With over two thousand colonias (the Mexican name for neighbourhood), divided up in 16 boroughs, it should come as no surprise that I haven’t been able to visit each and every one of them. A life lived here I believe even does not suffice in order to see it all. The other side of the coin however is that it gives me the perfect excuse to let my inner nomad out, drag some well-meaning friends along and go explore the lesser well-known corners of the city. Because, let’s be honest, Roma-Condesa feels a little small after a while.

Interior of the juice store

It is in that spirit that I gathered two of my girlfriends and convinced them of the idea to go visit Santa María la Ribeira, a so-called barrio mágico, or magic neighbourhood in English. You guessed it, the concept is the same as that of the pueblos mágicos, but this time adapted to the needs of the Big City. To be fair, each neighbourhood has its very own personality, history and aesthetic (although the latter sometimes is markedly absent), and hence, the nicer ones are in my opinion entirely deserving of their title. Why – despite their title – some of them are still as run-down, for now remains an unsolved mystery.

An ofrenda on a blue house’s window

Santa María la Ribeira is everything I love about Mexico City – minus the lively bars, that is. But the vibe, the energy, the colours… they are all there, as bright and strong as ever. The neighbourhood is located only 10 km away from Roma-Condesa, which, when I realized it while looking at the map, made me feel a little self-conscious for not having visited earlier. Although to be frank, I do not know of a lot of people who have. I tend to not be very concerned about safety issues, and was swiftly (and rightly so) put into my place by our cab driver, who was quick to point out that this is not a safe area. His advice: “Just act normal and nothing will happen to you!”. Umm.. okay then. Whatever that means. The following day I read that it has one of the highest crime rates of the city.

A side street of Santa María de Ribeira

The barrio has a rich history, and extensive list of notable individuals have inhabited it at some point in time – for instance, Chucho el Roto, the Mexican Robin Hood, and Don Facundo, a rat-trainer turned artist. Originally located outside of what once were the city’s borders, the area was developed as to serve the capital’s affluent class. Now mostly catering to the less wealthy, the streets display an idiosyncratic mix of architecture. The most appealing buildings are late 19th-early 20th century mansions built for the aforementioned wealthy. Those have now been complemented by what once must have once been considered modern apartment buildings, as well as social housing developments. The influx of lower-class residents has had the unfortunate consequence that many of the buildings with historical value have been abandoned and are now falling into utter disrepair.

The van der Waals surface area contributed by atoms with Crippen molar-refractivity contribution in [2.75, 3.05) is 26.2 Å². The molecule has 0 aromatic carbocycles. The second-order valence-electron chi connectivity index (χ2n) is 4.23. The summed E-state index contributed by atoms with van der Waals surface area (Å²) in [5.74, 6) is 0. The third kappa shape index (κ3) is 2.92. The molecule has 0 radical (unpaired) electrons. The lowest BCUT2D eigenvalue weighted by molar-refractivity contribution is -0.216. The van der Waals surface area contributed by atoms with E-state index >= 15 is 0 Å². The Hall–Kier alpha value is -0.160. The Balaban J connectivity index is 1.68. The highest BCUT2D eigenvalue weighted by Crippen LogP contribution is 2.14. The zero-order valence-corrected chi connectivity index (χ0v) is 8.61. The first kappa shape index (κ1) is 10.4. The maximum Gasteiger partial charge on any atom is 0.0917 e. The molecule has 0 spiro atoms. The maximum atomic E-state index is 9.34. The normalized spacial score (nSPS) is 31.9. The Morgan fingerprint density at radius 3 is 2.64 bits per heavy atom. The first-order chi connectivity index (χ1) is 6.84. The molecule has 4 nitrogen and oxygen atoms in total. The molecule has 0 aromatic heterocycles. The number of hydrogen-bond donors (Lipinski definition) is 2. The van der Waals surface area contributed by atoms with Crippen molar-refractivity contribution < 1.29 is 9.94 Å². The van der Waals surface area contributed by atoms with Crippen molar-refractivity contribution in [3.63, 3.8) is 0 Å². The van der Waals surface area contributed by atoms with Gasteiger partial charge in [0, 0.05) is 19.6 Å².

Interesting stairway formation in an apartment building

While this may seem strange to a foreigner – Not caring for one’s architecture, really? – it is all too common here. It is also part of the charm. What may seem as entirely contradicting, in fact effectively captures the peculiar essence of Mexico City. New mixes with old, beautiful with ugly, lively colours with grey tones. They all happily coexist in what sometimes can confuse the European mind, so accustomed to neat streets and planned urban landscapes. An area such as Santa María de Ribeira perfectly showcases the changes that have swept through the city, in all its decrepit glory.

The colonia’s famed Kiosko Morisco

The building the area may be best known for is its Kiosko Morisco, a colourful iron-and-steel structure reminiscent of moorish architecture, which graces the colonia’s central park. It was built in 1902 by the Mexican engineer José Ramón Ibarrola to be sent to an international exhibition in St. Louis, Missouri. Recently renovated, the kiosk is absolutely beautiful and well worth a visit. Since on weekends it becomes rather busy, I’d recommend visiting during the week (if you have that luxury, that is!). Other notable landmarks include the Museo Universitario del Chopo, which should be visited not for the art exhibitions it houses but much rather for its Jugendstil architecture, which has earned the building the nickname Chrystal Palace, after the famed London one.